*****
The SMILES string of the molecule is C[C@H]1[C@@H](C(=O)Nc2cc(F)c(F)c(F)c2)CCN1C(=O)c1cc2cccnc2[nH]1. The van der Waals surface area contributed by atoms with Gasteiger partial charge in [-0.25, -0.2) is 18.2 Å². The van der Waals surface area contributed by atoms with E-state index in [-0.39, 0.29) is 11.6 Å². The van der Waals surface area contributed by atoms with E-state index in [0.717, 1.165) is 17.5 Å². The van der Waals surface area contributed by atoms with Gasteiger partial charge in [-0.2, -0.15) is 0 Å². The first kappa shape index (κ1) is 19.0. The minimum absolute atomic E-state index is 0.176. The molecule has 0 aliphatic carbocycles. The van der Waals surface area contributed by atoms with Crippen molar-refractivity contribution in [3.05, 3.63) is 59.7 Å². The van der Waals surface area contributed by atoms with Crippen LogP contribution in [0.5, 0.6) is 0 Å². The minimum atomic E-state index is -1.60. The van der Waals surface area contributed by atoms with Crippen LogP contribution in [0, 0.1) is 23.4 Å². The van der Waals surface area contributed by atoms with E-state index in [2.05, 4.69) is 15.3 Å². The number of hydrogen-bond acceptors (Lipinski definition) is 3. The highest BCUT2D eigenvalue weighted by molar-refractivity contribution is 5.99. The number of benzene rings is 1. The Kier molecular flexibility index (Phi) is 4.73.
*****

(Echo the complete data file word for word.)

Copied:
The SMILES string of the molecule is C[C@H]1[C@@H](C(=O)Nc2cc(F)c(F)c(F)c2)CCN1C(=O)c1cc2cccnc2[nH]1. The van der Waals surface area contributed by atoms with Gasteiger partial charge in [-0.25, -0.2) is 18.2 Å². The van der Waals surface area contributed by atoms with E-state index in [-0.39, 0.29) is 11.6 Å². The van der Waals surface area contributed by atoms with E-state index in [0.717, 1.165) is 17.5 Å². The van der Waals surface area contributed by atoms with Gasteiger partial charge in [-0.2, -0.15) is 0 Å². The first kappa shape index (κ1) is 19.0. The minimum absolute atomic E-state index is 0.176. The molecule has 0 aliphatic carbocycles. The van der Waals surface area contributed by atoms with Crippen molar-refractivity contribution in [3.05, 3.63) is 59.7 Å². The van der Waals surface area contributed by atoms with Crippen LogP contribution in [0.5, 0.6) is 0 Å². The minimum atomic E-state index is -1.60. The van der Waals surface area contributed by atoms with Crippen LogP contribution in [0, 0.1) is 23.4 Å². The van der Waals surface area contributed by atoms with E-state index in [2.05, 4.69) is 15.3 Å². The number of hydrogen-bond acceptors (Lipinski definition) is 3. The highest BCUT2D eigenvalue weighted by molar-refractivity contribution is 5.99. The number of benzene rings is 1. The Kier molecular flexibility index (Phi) is 4.73.